Queen Victoria’s turkeys were missing and John Woodfield was determined to find them.
John Woodfield was what could be called a strict father but he had a heart of gold. He always had a neatly trimmed beard; he stood straight and was always neat. He grew up in England and his father died when John was very young. He went to school for only a few years before his mother needed him to help provide for the family.
John worked for a time in Queen Victoria’s garden. Queen Victoria had a number of children who helped keep birds from eating all the fruit in the fruit trees. One day, she noticed her two prized turkeys were missing. One was a male and the other was a female, and when they disappeared together to make a nest for their eggs, they could be very difficult to find. She told the children that the one who found the turkeys first would be rewarded with a prize.
John wasn’t sure he’d ever seen the turkeys before, even when they didn’t have a nest, but from that point on, he began to get up early each morning to look for them. He climbed up a tree so he could survey the area when the dawn started to break. Eventually, he saw the male and the female come out of a bush, eat on the grass, then go back into the bush. John told the head gardener, showed him where he saw them, and sure enough, there were the turkeys!
Soon after, Queen Victoria brought a beautiful rust-colored velvet vest for him. The buttons weren’t like normal buttons with two or four holes through them; instead, they were glassy domes with a shank on the back to attach it to the vest. This vest has been passed down through the family since then, and now it belongs to his great granddaughter, Mary Sue Rasmussen, who is my grandmother.
John joined the Church of Jesus Christ of Latter-day Saints while he was in England. Brigham Young called him to settle North Ogden and help establish irrigation in the area, since he had experience with that in England. He came to North Ogden as a single young man and became acquainted with Rachel Roylance when her father fixed a pair of shoes for him. Before she and John had met, an older man with two wives offered to marry Rachel, but she wasn’t very thrilled about that prospect. I’m sure you could imagine Rachel’s excitement when this young spring chicken came knocking on the door asking to spend more time with her.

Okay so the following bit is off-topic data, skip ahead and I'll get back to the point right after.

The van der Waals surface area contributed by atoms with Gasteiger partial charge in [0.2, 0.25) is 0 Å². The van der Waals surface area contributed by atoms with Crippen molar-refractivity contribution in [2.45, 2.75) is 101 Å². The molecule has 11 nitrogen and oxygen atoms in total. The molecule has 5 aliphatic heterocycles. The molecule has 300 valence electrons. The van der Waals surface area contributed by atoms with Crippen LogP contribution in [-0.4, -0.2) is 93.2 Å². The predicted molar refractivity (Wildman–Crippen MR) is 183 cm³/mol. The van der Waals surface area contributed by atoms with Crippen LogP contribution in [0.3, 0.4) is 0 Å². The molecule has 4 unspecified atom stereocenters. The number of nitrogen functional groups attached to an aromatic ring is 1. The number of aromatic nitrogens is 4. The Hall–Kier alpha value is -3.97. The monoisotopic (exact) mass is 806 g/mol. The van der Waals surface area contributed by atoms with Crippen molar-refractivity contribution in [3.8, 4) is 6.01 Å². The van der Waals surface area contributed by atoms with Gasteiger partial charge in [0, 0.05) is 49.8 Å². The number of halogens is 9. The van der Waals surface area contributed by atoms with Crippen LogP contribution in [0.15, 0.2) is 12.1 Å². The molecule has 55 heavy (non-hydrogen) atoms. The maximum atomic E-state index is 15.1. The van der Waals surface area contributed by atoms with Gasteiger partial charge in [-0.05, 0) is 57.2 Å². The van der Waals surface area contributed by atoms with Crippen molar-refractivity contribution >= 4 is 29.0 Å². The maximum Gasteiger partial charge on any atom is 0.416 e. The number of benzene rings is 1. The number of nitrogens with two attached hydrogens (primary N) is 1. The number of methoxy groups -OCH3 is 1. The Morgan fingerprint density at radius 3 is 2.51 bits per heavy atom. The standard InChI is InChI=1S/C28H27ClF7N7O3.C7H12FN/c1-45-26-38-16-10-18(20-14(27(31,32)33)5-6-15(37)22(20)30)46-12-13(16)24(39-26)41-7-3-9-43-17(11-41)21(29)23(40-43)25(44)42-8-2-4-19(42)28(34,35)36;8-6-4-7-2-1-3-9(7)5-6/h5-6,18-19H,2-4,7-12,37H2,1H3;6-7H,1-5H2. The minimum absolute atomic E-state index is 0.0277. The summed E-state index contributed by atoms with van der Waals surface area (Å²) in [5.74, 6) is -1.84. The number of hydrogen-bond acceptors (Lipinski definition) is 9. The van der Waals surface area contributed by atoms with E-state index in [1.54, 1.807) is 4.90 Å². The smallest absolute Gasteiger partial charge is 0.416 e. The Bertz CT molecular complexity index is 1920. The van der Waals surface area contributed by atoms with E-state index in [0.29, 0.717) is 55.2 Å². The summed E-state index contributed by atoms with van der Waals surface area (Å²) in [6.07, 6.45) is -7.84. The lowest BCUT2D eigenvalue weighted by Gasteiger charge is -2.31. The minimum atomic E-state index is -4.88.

The two were married and began to build their lives together. They started their life in a cabin dug into a hillside and eventually had eleven children, nine of which were girls. The girls shared household chores and helped their brothers and father with the chores on the farm when they were needed.
Dinner time not only included John’s immediate family, but also his brother, niece, and nephew, who helped as farm hands. Meals were always served on time, and very good manners were expected. This was a home of plenty, and they always stored vast amounts of food. They had fruits and nuts from their trees, an abundance of meat, vegetables, fruit, and berries. The children were always welcome to help themselves to the huge shelves of apples. The holidays were also a season of roast goose or turkey, dressing, gravies, salads, rows of pies, and Rachel’s plum pudding.
Neighbors relied on each other during this time and John Woodfield and James Ward worked together to get machinery to help process the hay and grain on their land. Flat irons were also a prized possession at the time, and three neighboring families shared the two irons John traded for a large load of fire wood. John was known as a person who cared for people outside his immediate family; he never left anyone wanting food and shelter.